In Guatemala, a demonym is used to distinguish its inhabitants and identify their regions of origin. The term "Guatemaltecos" refers to people who were born in Guatemala, have lived there for some time, or have familial roots in the country. However, there is also a specific demonym to recognize the natives of each department, contributing to their sense of identity within Guatemala and their respective regions.

Before delving into the department-specific demonyms, let's define what demonyms are in the Spanish language. Demonyms are adjectives that indicate the place of origin for people or things. As adjectives, they exhibit gender (masculine or feminine) and number (singular or plural) agreement. Demonym adjectives are written in lowercase and can also function as nouns when referring to individuals based on their place of origin. Here are some examples in both Spanish and English:

"Julio es un profesor guatemalteco que tiene muchos años de experiencia." (Julio is a Guatemalan teacher with many years of experience.)
"Maria es una antigüeña que prepara unos tamales deliciosos." (Maria is an Antiguan who prepares delicious tamales.)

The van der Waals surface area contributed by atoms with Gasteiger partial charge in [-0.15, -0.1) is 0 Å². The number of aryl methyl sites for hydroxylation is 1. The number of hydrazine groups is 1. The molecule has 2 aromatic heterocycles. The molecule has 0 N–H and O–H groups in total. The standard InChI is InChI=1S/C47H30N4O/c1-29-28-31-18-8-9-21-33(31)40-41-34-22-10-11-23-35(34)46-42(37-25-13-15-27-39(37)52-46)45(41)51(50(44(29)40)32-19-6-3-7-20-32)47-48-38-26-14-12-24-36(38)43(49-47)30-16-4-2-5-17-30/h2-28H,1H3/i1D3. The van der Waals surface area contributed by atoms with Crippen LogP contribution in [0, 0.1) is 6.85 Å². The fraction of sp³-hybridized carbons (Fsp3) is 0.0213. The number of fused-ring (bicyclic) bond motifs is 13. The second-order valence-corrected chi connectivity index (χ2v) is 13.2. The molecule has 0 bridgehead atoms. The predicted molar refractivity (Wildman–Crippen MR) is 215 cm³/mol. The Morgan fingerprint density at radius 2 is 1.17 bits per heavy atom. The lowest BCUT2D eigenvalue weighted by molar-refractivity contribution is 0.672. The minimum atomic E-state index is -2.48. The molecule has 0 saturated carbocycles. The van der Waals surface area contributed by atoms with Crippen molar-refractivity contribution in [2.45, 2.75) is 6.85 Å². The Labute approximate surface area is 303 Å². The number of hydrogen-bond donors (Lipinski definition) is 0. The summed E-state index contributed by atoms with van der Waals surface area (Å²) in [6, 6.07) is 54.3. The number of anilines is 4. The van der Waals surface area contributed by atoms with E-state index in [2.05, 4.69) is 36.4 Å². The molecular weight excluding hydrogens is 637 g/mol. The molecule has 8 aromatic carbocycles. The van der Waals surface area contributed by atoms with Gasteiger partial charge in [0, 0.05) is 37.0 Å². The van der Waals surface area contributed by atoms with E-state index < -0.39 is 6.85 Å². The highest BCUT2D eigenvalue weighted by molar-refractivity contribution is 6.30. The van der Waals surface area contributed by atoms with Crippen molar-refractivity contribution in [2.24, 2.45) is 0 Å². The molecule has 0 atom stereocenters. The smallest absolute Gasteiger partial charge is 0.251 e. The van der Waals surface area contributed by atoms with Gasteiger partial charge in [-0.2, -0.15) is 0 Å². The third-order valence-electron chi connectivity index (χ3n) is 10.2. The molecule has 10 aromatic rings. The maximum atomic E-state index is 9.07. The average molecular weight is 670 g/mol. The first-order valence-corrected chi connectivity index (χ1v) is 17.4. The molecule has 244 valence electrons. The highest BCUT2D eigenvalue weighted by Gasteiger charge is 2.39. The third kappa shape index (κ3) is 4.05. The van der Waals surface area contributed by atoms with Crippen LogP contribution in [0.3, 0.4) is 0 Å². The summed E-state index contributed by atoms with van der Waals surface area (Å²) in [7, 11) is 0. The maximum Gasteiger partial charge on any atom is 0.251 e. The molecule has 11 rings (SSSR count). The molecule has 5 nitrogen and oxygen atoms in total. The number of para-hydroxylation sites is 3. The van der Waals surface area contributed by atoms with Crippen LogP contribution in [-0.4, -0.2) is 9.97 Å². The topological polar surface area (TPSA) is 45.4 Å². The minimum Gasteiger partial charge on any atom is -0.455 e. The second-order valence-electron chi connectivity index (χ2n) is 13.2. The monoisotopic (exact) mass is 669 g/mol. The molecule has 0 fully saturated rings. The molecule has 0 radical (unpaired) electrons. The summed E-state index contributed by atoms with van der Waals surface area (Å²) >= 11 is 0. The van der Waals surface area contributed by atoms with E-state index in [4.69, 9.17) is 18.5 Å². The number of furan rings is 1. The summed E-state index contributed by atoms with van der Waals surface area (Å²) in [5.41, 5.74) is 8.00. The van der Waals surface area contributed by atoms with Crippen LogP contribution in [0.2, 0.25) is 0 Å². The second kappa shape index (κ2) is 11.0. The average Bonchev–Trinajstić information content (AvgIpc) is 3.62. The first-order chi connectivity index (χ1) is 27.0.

demonyms gentelic guatemala

Generally, demonyms are derived from the current name of a place, although in some cases, the old name may be used. The formation of demonyms from place names presents numerous instances, both regular and irregular. In Spanish, the most common regular cases involve adding a suffix to the noun. There is a wide variety of suffixes in Spanish that serve this purpose, such as -ano, -és, -ense, -eño, -ino, -ero, eco, and more (along with their feminine and plural variants).

Guatemala is divided into 22 departments and 341 departmental municipalities. While the primary language spoken is Spanish, Guatemala is also home to 22 Mayan languages, which greatly contribute to the country's multicultural and linguistic exchange.

Below, you'll find a list of demonyms for each department in Guatemala:

  • - Alta Verapaz: altaverapacense
  • - Baja Verapaz: vajaverapacense
  • - Chimaltenango: chimalteco(a)
  • - Chiquimula: chiquimulteco(a)
  • - El Progreso: progresista or progresano
  • - Escuintla: escuintleco(a)
  • - Guatemala: guatemalteco(a)
  • - Huehuetenango: huehueteco(a)
  • - Izabal: izabelense
  • - Japala: jalapaneco(a)
  • - Jutiapa: jutiapaneco(a)
  • - Petén: petenero(a)
  • - Quetzaltenango: quetzalteco(a)
  • - Quiché: quichelense
  • - Retalhuleu: retalteco(a)
  • - Sacatepéquez: sacatepequeño(a)
  • - San Marcos: sanmarquense
  • - Santa Rosa: santarrocense
  • - Saloá: soloteco(a)
  • - Suchitepéquez: suchiteco(a)
  • - Totonicapán: totonicapense
  • - Zacapa: zacapaneco(a)

These demonyms not only provide a sense of regional identity but also showcase the rich cultural and linguistic diversity present within Guatemala.